Padre de Familia

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For the upcoming film, see Padre de Familia (film).
"Padre de Familia"
Family Guy episode
Episode no. Season 6
Episode 6
Directed by Pete Michels
Written by Kirker Butler
Production code 5ACX20
Original air date November 18, 2007
Guest actors
Episode chronology
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Family Guy (season 6)
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"Padre de Familia" (Family Guy in Spanish) is the sixth episode of the sixth season of the American animated sitcom Family Guy. It first aired on November 18, 2007. The episode follows Peter Griffin as he becomes frustrated with the presence of illegal immigrants and convinces his supervisor to initiate an inspection, laying off any immigrants employed, unknowing that he was born in Mexico and that his mother never filled out his citizenship papers. This makes him an illegal immigrant and he is soon fired for it.

The episode was written by Kirker Butler and it was directed by Pete Michels. This is one of the episodes that did not have show creator Seth MacFarlane's work in post-production because he was participating in the Writers Guild of America strike. The episode guest started Brendyn Bell, actress Carrie Fisher and comedian Gabriel Iglesias. Recurring voice actors Lori Alan, Phyllis Diller, Alec Sulkin, John Viener, Jeff Bergman, Mark Hentemann, Ralph Garman, Alexandra Breckenridge and Patrick Warburton also made appearances.

The episode received mixed reviews from critics. The episode was also submitted as Family Guy‍ '​s sample episode to determine the nominees for Outstanding Comedy Series at the 60th Primetime Emmy Awards, though it was not nominated.[1]

Plot[edit]

The Griffins attend a Veterans Day parade where Peter realizes he is proud of his American citizenship. He begins showing off his patriotism everywhere he goes and also becomes frustrated with the presence of illegal immigrants, especially with the fact that they are "taking away the good jobs". Peter goes to great lengths to make Quahog immigrant-free. At the brewery, Peter convinces his supervisor to initiate an inspection, laying off any immigrants employed.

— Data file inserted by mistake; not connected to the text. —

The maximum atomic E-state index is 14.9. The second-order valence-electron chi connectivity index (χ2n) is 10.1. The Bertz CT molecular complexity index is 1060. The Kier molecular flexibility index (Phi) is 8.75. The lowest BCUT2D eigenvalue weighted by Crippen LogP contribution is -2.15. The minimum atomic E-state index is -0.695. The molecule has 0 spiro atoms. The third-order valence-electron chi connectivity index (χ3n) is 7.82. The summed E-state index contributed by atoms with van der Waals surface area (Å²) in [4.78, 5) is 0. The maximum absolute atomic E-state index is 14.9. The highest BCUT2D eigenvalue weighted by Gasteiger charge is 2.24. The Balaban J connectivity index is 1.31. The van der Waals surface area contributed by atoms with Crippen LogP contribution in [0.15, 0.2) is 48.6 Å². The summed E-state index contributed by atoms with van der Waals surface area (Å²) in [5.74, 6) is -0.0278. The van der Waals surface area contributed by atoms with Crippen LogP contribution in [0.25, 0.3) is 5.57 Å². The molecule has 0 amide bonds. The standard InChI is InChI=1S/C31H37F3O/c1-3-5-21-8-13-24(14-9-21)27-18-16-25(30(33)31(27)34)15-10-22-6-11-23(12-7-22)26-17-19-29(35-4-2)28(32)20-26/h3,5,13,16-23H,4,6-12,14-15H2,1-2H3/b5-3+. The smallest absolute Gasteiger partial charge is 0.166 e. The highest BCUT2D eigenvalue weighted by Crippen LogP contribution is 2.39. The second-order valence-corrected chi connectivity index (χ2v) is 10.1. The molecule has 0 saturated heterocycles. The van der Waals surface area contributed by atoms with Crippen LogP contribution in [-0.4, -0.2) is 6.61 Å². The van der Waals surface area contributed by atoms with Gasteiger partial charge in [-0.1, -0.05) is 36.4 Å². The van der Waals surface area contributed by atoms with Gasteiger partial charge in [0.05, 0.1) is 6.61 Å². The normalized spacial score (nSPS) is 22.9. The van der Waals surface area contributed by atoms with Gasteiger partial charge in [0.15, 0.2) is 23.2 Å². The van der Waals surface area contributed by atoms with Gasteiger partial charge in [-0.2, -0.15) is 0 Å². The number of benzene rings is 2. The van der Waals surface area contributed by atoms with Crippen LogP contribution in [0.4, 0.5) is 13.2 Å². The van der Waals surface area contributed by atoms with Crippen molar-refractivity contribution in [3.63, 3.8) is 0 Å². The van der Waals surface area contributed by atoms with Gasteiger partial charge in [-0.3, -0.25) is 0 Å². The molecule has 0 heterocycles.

After doing so, he goes to his mother Thelma's house for his birth certificate to prove his citizenship. However, Thelma tells Peter a startling secret: he was born not in America, but rather in Mexico and she never filled out his citizenship papers, making Peter an illegal immigrant. Peter is subsequently unemployed and the family begins to fall into debt. After Peter fails to find any good jobs, Lois turns to her father Carter for assistance. Carter agrees to employ Peter as a servant on his estate, and the Griffins move into a settlement of other Mexican immigrants near Carter's mansion. Of course, working as a servant proves grueling for Peter, who begins to empathize with the immigrants. He forms a friendship with them and they invite him to a party, however, Carter crashes the party by reminding him of American regulations. Peter is outraged and rallies up the immigrants to form a rebellion. Carter decides to negotiate with Peter, saying he will arrange for Peter to gain American citizenship if he calls off the rebellion. Peter demands that everyone must gain citizenship, but the others insist that he take this opportunity, saying that their day will come someday. Peter agrees, and from this point onward Peter becomes an official American citizen; the family moves back to their house and Peter regains his job.

Production[edit]

Kirker Butler wrote the episode.

"Padre de Familia" was written by the show's producer Kirker Butler, in his first writing credit for the show.[2] It was directed by Pete Michels, who would also direct the episode "The Former Life of Brian" later this season.[2] Series regulars Peter Shin and James Purdun acted as supervising directors for the episode.[2] The episode's music was composed by Walter Murphy.[2]

This is the first episode of Family Guy that was released after the show's creator, Seth MacFarlane, joined Writers Guild of America strike.[3] MacFarlane participated in the writing process and did record the voices of the characters he normally plays for the episode but he did not approve or participate in any post-production done to the episode.[3]